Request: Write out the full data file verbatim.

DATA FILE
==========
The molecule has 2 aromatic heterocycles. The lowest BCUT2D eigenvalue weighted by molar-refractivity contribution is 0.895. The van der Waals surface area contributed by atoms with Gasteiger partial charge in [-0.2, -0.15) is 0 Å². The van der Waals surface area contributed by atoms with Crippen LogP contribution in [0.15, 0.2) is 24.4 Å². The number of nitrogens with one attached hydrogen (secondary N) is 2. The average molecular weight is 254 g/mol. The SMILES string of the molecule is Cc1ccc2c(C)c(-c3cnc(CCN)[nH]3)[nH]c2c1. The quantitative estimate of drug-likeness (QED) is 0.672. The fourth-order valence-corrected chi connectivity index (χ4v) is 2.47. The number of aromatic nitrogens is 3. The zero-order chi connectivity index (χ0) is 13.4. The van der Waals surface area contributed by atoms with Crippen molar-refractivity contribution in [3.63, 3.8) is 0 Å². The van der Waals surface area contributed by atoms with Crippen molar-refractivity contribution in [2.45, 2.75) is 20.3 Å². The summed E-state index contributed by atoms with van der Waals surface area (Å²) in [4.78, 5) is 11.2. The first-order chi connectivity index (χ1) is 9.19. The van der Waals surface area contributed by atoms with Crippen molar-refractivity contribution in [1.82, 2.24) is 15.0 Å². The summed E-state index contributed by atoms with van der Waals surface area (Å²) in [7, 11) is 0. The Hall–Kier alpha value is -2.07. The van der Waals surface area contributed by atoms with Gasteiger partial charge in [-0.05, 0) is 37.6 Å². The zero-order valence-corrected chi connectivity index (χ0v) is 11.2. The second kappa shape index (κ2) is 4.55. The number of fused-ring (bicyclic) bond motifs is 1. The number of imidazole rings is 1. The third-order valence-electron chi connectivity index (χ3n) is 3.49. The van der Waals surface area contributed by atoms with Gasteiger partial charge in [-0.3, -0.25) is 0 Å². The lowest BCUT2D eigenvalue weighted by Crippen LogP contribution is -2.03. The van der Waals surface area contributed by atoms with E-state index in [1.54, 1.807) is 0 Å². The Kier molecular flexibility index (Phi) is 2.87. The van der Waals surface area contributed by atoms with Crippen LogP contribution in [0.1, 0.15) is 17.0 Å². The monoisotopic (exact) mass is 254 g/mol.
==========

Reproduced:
The molecule has 2 aromatic heterocycles. The lowest BCUT2D eigenvalue weighted by molar-refractivity contribution is 0.895. The van der Waals surface area contributed by atoms with Gasteiger partial charge in [-0.2, -0.15) is 0 Å². The van der Waals surface area contributed by atoms with Crippen LogP contribution in [0.15, 0.2) is 24.4 Å². The number of nitrogens with one attached hydrogen (secondary N) is 2. The average molecular weight is 254 g/mol. The SMILES string of the molecule is Cc1ccc2c(C)c(-c3cnc(CCN)[nH]3)[nH]c2c1. The quantitative estimate of drug-likeness (QED) is 0.672. The fourth-order valence-corrected chi connectivity index (χ4v) is 2.47. The number of aromatic nitrogens is 3. The zero-order chi connectivity index (χ0) is 13.4. The van der Waals surface area contributed by atoms with Crippen molar-refractivity contribution in [3.63, 3.8) is 0 Å². The van der Waals surface area contributed by atoms with Crippen molar-refractivity contribution in [2.45, 2.75) is 20.3 Å². The summed E-state index contributed by atoms with van der Waals surface area (Å²) in [4.78, 5) is 11.2. The first-order chi connectivity index (χ1) is 9.19. The van der Waals surface area contributed by atoms with Crippen molar-refractivity contribution in [1.82, 2.24) is 15.0 Å². The summed E-state index contributed by atoms with van der Waals surface area (Å²) in [7, 11) is 0. The Hall–Kier alpha value is -2.07. The van der Waals surface area contributed by atoms with Gasteiger partial charge in [-0.05, 0) is 37.6 Å². The zero-order valence-corrected chi connectivity index (χ0v) is 11.2. The second kappa shape index (κ2) is 4.55. The number of fused-ring (bicyclic) bond motifs is 1. The number of imidazole rings is 1. The third-order valence-electron chi connectivity index (χ3n) is 3.49. The van der Waals surface area contributed by atoms with Gasteiger partial charge in [-0.3, -0.25) is 0 Å². The lowest BCUT2D eigenvalue weighted by Crippen LogP contribution is -2.03. The van der Waals surface area contributed by atoms with E-state index in [1.54, 1.807) is 0 Å². The Kier molecular flexibility index (Phi) is 2.87. The van der Waals surface area contributed by atoms with Crippen LogP contribution in [0.1, 0.15) is 17.0 Å². The monoisotopic (exact) mass is 254 g/mol.